The Republican was a little by chance while we were meeting with the staffers. 

But when I had revealed that fact, that they or intermediaries had gotten in touch with us because of the book, because of the meeting that I had organized when they had heard of this-- and at an earlier time, they even wanted me to testify before all of Congress. 

But it didn’t happen along the way. So it was this private meeting with 12 Congress members. 

I was keeping it private until it was clear to me that Congress members were not going to be able to act, that the Democrats were telling us that they felt they shared our concerns. 

In fact, many of them were deeply concerned and just as urgent and eager as we were. And they knew of Republican members who were also concerned and also considered this an urgent issue. 

But they would not let their sentiments be known to the public. 

And it was really the December tax bill, if you recall, in late 2017 when all the Republicans were rallying behind the president at that time, that’s when I started to see that it was only going to grow worse over time. 

So I decided to take on an educative role with the public. 

And so I revealed the fact that I met with Congress members and decided to no longer consult with them, because, at that point, I met with over 50 Democrats, at one point, because of a large meeting that took place. 

And I also wanted to be open to Republican Congress members. 

I’m a medical professional. I’m not a political person. I’m not doing this for any political reasons. 

It’s the medical need for public safety that I was doing this. 

And so I wanted to make sure it was clear I was open to both parties.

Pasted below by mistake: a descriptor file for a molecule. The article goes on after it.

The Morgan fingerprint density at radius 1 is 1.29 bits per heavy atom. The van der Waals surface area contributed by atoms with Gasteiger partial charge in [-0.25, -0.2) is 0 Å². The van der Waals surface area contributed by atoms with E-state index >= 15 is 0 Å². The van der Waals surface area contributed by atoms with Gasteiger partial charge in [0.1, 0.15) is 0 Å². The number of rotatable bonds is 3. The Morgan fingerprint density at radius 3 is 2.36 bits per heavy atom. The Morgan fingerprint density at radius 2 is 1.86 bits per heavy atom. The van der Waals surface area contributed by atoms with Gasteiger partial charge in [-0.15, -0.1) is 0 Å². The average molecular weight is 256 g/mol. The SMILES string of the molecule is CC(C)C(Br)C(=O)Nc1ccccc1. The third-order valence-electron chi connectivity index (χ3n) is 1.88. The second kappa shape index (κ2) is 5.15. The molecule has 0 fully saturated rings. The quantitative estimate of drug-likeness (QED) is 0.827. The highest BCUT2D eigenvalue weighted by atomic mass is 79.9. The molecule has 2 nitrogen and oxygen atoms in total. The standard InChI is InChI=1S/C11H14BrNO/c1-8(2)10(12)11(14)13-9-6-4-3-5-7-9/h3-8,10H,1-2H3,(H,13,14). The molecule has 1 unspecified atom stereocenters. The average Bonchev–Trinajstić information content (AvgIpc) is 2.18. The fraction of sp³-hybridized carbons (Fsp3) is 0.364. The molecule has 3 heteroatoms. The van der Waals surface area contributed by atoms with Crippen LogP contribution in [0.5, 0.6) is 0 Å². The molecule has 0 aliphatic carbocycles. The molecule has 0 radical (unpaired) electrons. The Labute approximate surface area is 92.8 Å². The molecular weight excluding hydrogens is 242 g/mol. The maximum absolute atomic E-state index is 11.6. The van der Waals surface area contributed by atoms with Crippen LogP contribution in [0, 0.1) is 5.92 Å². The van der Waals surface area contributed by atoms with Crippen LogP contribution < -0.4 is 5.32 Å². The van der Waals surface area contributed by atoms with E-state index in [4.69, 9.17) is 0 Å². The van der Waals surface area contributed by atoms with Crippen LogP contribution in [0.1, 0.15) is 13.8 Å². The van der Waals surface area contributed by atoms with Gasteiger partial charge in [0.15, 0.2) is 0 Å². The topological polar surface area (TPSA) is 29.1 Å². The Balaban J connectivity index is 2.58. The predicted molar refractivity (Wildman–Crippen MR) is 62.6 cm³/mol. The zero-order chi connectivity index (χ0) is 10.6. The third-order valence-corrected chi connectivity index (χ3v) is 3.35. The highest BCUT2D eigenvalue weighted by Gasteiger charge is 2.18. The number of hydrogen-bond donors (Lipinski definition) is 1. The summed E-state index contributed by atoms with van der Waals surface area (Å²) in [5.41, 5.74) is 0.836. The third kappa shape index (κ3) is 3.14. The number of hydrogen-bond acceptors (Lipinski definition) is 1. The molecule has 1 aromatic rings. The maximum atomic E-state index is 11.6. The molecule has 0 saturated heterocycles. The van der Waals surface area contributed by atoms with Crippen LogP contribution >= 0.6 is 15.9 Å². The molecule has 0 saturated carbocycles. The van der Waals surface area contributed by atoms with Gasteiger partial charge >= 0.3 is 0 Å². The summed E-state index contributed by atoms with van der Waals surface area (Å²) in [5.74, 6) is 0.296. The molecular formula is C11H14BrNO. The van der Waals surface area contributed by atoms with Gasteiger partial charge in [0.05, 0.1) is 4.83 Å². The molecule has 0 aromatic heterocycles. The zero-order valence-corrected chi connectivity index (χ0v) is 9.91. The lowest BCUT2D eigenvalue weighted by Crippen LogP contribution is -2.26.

So this was when I revealed it to the public. And after that, there was a firestorm of media interest. 

I was actually interviewing 14 hours a day. I could not get to any of the studios, because I was getting more requests than I could fulfill. 

And I was asked to be on all the major shows-- the biggest ones with the greatest audience on both CNN, MSNBC, even Fox News.

And at that time, I refused the biggest shows in order to keep the discussion more nuanced. And longer term, I thought it would be beneficial. 

Unfortunately, the APA did a very public campaign, denouncing me as an armchair psychiatrist, as being unethical, using psychiatry as a political tool, and using it for self-aggrandizing reasons, whereas individuals I thought were self-aggrandizing themselves came on to all these shows, using the book as an excuse, presenting themselves as examples of ethics while they were actually parroting what was in the book, but presenting the book as being the opposite of what it was, promoting the mis-impression and presenting it as breaking the Goldwater rule, whereas, in fact, we were careful not to break the Goldwater rule. 

In fact, we call out the APA of its distortion of Goldwater rule, because I, myself, have been a proponent of the Goldwater rule for 20 years. 

I’m also against changing ethical guidelines for political expedience or in submission to the political pressures. It’s especially during those times that we have to keep with professional norms and standards and keep with the evidence and science and be an example of neutrality in the face of political [INAUDIBLE]. 

JEFFREY RUTSTEIN: So after you shifted your role and you told the public about this, I understand you encountered also some blowback. 

BANDY LEE: So for a while, the mental health of the president was the number one item in the news. 

And we would have liked to have seen-- medical neutrality does not mean that you remain simply silent. 

It means that you are neutral to the pressures. You simply call out the medical situation, commensurate to what its objective presentation is. 

And so when you see a very dire situation with a great medical need for public protection, because we’re speaking about the mental stability and capacity, really, of a president to be able to fulfill the duties of his office and not to needlessly put the public in danger, not to bring on wars or, God forbid, make use of nuclear weapons, because he is in sole command over them and we have a nuclear arsenal that is able to destroy the world many times over. 

And this is a dangerous situation, even with the clearest-minded of presidents.